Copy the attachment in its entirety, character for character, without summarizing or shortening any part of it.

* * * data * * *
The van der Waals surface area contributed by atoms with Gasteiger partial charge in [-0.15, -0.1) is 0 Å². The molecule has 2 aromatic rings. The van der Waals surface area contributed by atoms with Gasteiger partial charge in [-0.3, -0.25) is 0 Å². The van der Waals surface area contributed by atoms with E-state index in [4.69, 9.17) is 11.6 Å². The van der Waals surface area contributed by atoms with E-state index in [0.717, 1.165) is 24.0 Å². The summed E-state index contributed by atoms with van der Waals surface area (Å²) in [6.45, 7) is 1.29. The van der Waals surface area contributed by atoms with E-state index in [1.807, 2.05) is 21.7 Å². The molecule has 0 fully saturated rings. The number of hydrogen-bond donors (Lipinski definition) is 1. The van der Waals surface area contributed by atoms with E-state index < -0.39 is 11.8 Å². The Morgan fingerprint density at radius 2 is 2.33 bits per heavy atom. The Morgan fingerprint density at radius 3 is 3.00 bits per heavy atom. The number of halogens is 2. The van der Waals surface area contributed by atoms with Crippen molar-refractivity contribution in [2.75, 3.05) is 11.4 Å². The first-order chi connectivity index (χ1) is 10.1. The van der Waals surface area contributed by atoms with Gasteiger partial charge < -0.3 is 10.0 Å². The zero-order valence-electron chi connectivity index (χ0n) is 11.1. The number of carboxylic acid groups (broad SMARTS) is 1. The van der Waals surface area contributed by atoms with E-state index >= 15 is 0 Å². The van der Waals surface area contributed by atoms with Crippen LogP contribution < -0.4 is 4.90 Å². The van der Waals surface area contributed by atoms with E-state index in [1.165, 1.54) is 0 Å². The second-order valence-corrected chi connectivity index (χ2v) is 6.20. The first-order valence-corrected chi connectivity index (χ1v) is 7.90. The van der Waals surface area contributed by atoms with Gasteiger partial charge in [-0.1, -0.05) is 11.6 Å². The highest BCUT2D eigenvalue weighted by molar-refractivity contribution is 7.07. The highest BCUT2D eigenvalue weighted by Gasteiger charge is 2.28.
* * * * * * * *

The van der Waals surface area contributed by atoms with Gasteiger partial charge in [-0.15, -0.1) is 0 Å². The molecule has 2 aromatic rings. The van der Waals surface area contributed by atoms with Gasteiger partial charge in [-0.3, -0.25) is 0 Å². The van der Waals surface area contributed by atoms with E-state index in [4.69, 9.17) is 11.6 Å². The van der Waals surface area contributed by atoms with E-state index in [0.717, 1.165) is 24.0 Å². The summed E-state index contributed by atoms with van der Waals surface area (Å²) in [6.45, 7) is 1.29. The van der Waals surface area contributed by atoms with E-state index in [1.807, 2.05) is 21.7 Å². The molecule has 0 fully saturated rings. The number of hydrogen-bond donors (Lipinski definition) is 1. The van der Waals surface area contributed by atoms with E-state index < -0.39 is 11.8 Å². The Morgan fingerprint density at radius 2 is 2.33 bits per heavy atom. The Morgan fingerprint density at radius 3 is 3.00 bits per heavy atom. The number of halogens is 2. The van der Waals surface area contributed by atoms with Crippen molar-refractivity contribution in [2.75, 3.05) is 11.4 Å². The first-order chi connectivity index (χ1) is 10.1. The van der Waals surface area contributed by atoms with Gasteiger partial charge < -0.3 is 10.0 Å². The zero-order valence-electron chi connectivity index (χ0n) is 11.1. The number of carboxylic acid groups (broad SMARTS) is 1. The van der Waals surface area contributed by atoms with E-state index >= 15 is 0 Å². The van der Waals surface area contributed by atoms with Crippen LogP contribution < -0.4 is 4.90 Å². The van der Waals surface area contributed by atoms with E-state index in [1.165, 1.54) is 0 Å². The second-order valence-corrected chi connectivity index (χ2v) is 6.20. The first-order valence-corrected chi connectivity index (χ1v) is 7.90. The van der Waals surface area contributed by atoms with Gasteiger partial charge in [-0.1, -0.05) is 11.6 Å². The highest BCUT2D eigenvalue weighted by molar-refractivity contribution is 7.07. The highest BCUT2D eigenvalue weighted by Gasteiger charge is 2.28.